Extremely beautiful minds is a phrase I use for good geniuses (there are evil geniuses). The burdens of extremely beautiful minds are many. They range from poor performances in some simple everyday tasks to the intellectual rigor necessitated by the arduous intellectual paths to their enriching discoveries. Yes. Great minds performing poorly in some simple tasks.
"How canst thou know what is doing in the heavens when thou seest not what is at thy feet"?
The above quote is credited to an old woman who lived in ancient Greece. She was an attendant of the great Thales of ancient Greece. The quote was her response to Thales when he fell into a ditch while deep in thought about the stars and cosmos during an evening walk. Thales was (for those who don't know who he was) one of the Seven Sages Of ancient Greece. He was a wealthy merchant from Miletus and lived from about 640 to 550 B.C. He traveled frequently to other countries of the ancient world, particularly to ancient Egypt where he had Egyptian elites as friends, especially Egyptian priests who were custodians of the practical knowledge of ancient Egypt. Thales eventually retired from commerce. Thereafter, he devoted his time to philosophy and mathematics. The world is a better place today because of this devotion. He was a great mathematician and astronomer. It was Thales who accurately predicted a solar eclipse in 585 B.C. It was Thales who brought the practical geometric knowledge of ancient Egypt to ancient Greece where it was subjected to the abstract reasoning pursued by ancient Greek mathematicians who became adept at deducing the general nature of figures. The general mathematical truths that a circle is bisected by any diameter; angles at the base of an isosceles triangle are equal; the angle in a semicircle is a right angle; proportionality of sides about equal angles in a similar triangle; are attributed to Thales. Thales is also credited with the discovery of the notion of the geometric locus of a point subjected to a specific law; the correct number of days in a year and the observational method of determining the distance of a ship at sea. The great mathematician, Pythagoras of Samos, who gave the world the Pythagoras Theorem, the Musical Alphabet and other mathematical treasures was his pupil. In fact, Thales in his old age advised Pythagoras to go to ancient Egypt to visit Egyptian priests in order to be exposed to the Egyptian knowledge in their custody.
What would the old wise woman whose quote was previously stated had told some of my favorite mathematicians if she had been there when simple logical reasoning eluded their extremely beautiful minds.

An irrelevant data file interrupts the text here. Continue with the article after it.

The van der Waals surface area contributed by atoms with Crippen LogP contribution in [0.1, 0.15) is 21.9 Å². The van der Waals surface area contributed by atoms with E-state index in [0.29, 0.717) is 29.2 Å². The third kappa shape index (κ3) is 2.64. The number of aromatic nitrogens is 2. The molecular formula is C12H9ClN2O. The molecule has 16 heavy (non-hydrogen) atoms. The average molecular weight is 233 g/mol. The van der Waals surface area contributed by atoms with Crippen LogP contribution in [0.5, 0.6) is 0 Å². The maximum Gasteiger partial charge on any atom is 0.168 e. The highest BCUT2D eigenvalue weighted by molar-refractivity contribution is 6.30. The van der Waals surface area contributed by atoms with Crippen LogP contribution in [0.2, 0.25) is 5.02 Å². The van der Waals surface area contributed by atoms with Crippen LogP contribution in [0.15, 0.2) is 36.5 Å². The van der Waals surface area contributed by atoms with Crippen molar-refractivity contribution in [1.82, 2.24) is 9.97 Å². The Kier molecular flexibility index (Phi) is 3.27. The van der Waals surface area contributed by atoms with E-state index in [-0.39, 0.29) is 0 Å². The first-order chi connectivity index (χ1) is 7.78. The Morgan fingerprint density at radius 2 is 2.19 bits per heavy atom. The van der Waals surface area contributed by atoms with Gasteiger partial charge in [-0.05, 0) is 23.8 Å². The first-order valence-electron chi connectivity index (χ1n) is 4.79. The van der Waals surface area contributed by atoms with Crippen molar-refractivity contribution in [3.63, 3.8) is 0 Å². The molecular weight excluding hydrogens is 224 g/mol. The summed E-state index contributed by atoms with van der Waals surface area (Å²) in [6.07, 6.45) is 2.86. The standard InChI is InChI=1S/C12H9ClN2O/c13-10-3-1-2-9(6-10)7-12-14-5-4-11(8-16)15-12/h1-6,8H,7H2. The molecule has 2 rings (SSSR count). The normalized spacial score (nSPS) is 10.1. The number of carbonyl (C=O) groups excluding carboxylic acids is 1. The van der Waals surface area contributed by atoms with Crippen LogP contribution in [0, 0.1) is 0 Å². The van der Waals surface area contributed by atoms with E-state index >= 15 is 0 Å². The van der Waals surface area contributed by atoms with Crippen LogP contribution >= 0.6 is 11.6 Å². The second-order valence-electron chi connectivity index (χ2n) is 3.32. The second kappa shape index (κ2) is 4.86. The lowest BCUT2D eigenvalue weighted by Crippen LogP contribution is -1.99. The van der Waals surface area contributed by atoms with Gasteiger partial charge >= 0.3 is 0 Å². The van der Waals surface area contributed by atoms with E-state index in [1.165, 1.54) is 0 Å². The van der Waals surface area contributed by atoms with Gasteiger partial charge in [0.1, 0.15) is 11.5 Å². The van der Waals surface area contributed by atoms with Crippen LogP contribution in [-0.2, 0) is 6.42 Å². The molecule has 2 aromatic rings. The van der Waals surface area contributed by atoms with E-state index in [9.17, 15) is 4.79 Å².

What would she had told the Great Archimedes who gave the world the Principle of Buoyancy and other mathematical treasures had she been there when Archimedes was slain by a soldier as he was deep in mathematical thought and oblivious to the imminent sack of Syracuse. Perhaps she would have said:
How knowest thou the ship's nature in water but seest not it when its nigh with roaring cannon sounds?
What would she had told the Great Rene Descartes who gave the world Analytic Geometry and other mathematical treasures had she been there when Descartes died as a result of the severe cold of Sweden, shortly after arriving at the court of Queen Christina Of Sweden. Perhaps she would have cried and said quietly in tears:
My dear Rene, how knowest thou Space but seest not the climate of Sweden. Knowest thou not that winter is very cold in Sweden?
What would she had told the Great Paul Erdos, the mathematician who loved numbers and believed that the meaning of life was to prove and conjecture. Erdos was perhaps the most prolific number theorist who ever lived. He gave the world mathematical treasures that have been central to the advancement of computer science. He had neither a permanent home nor job and poorly performed in simple household tasks. What would she had told Erdos had she been there when Erdos could not fry an egg? Perhaps she would have said:
How knowest thou the ins and outs of numbers and the meaning of life but knowest not how to fry an egg?
Extremely beautiful minds burdened by depth of thoughts in their travels in arduous intellectual paths to great discoveries. Paths that sometimes cross into the insanity zone or at minimum into some amount of absent-mindedness.